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Bogus Arguments for Unproven Treatments

March 11, 2012

Chiropractics? Acupuncture? Megavitamins? Neurofeedback? Hypnosis? As medical services expand, so to do many unproven treatments. My blog today focuses on the arguments made by advocates of unproven treatments. This blog is inspired by a published article by E. Ernst in The International Journal of Clinical Practice, March 2012. He is a physician in England. It is very unlikely you will be able to get a reprint so I share parts of it with you. He highlights 6 “talking points” such advocates make in the public press and I will list 3 of them for you.

1. Patients are whole individuals.

The arguments goes “Patients are whole individuals and as such should be treated as a whole in body, mind, and spirit.” Specialized medical treatments have lent themselves to this argument because several specialists maybe needed to treat a patient. However, the medical treatments for patients have grown so highly sophisticated that no one physician can master all there is to know. Good medicine has always considered these 3 element, body, mind, and spirit in patient care and this is taught to first year medical students. Let’s not criticize medical treatment because there is so much information and more specialized care to improve outcomes of illness and disease.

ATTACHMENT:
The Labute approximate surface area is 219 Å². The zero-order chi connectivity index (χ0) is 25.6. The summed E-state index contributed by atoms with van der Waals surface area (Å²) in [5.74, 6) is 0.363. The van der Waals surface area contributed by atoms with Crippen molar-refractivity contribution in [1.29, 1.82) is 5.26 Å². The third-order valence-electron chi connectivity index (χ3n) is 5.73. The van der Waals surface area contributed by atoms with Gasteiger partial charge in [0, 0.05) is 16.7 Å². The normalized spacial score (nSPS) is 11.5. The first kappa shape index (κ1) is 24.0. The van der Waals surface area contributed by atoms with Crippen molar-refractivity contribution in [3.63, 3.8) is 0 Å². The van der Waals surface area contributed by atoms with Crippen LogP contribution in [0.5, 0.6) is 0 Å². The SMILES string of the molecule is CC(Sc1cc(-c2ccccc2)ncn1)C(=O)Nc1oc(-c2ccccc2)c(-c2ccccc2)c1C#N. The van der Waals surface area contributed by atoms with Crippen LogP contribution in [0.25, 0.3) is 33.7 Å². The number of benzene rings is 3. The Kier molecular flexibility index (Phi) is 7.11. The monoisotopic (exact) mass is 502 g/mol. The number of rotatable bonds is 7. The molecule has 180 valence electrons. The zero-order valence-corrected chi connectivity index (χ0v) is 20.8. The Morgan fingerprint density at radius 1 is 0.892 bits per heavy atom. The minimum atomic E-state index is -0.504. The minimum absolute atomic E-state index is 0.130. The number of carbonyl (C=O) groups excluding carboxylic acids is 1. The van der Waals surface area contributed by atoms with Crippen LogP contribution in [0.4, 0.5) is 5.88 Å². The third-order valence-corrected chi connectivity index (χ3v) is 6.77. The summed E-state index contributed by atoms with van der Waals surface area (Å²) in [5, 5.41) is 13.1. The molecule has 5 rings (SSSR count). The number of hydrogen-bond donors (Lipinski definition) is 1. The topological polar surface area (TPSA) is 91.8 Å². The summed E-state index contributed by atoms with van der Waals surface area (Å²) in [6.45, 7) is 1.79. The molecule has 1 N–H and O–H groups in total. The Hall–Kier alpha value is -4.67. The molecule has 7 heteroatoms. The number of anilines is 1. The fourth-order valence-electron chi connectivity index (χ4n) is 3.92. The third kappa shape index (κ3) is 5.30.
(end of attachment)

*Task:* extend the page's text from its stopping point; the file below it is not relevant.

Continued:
2. We must treat the causes of illness.

This argument posits that medical care treats symptoms not actually disease or that many treatments used are not research proven. And so, other unproven “medical” treatments should be available to patients. As the argument goes, cases citing patient improvement are enough to establish benefit. Unfortunately, illusions of causality are at heart of pseudoscience (E. Ernst). Scientific rigor of controlled trials is the foundation of the advancement of medical treatments.

3. Patient choice is the ultimate arbiter

That’s to say that a patient should decide what care he/she gets. That sounds good and we’d all agree, except that patients are generally not adequately informed, knowledgeable, or ,worse, misinformed to make the best informed decision. This assertion of patient choice leaves a patient vulnerable to the sales pitch of unproven treatments. This is not to say patients shouldn’t make their own choice of treatment but it should be born out of a reasonable understanding of pros and cons of each treatment option from reliable sources of information. Let science be the designated driver on the highway of opinions.

Why do I consider the above “talking points” a hazard to patient care? As Dr. Ernst writes “Patients and policy-makers can be misled into feeling that the integration of unproven therapies offers the provision of patient-centered, effective and healthcare.” Not only will this jeopardize patient care, we’ll increase the cost of care while adding little to the advancement of medicine.

Thank you again for your interest in reading this blog.

David W. Goodman, M.D.

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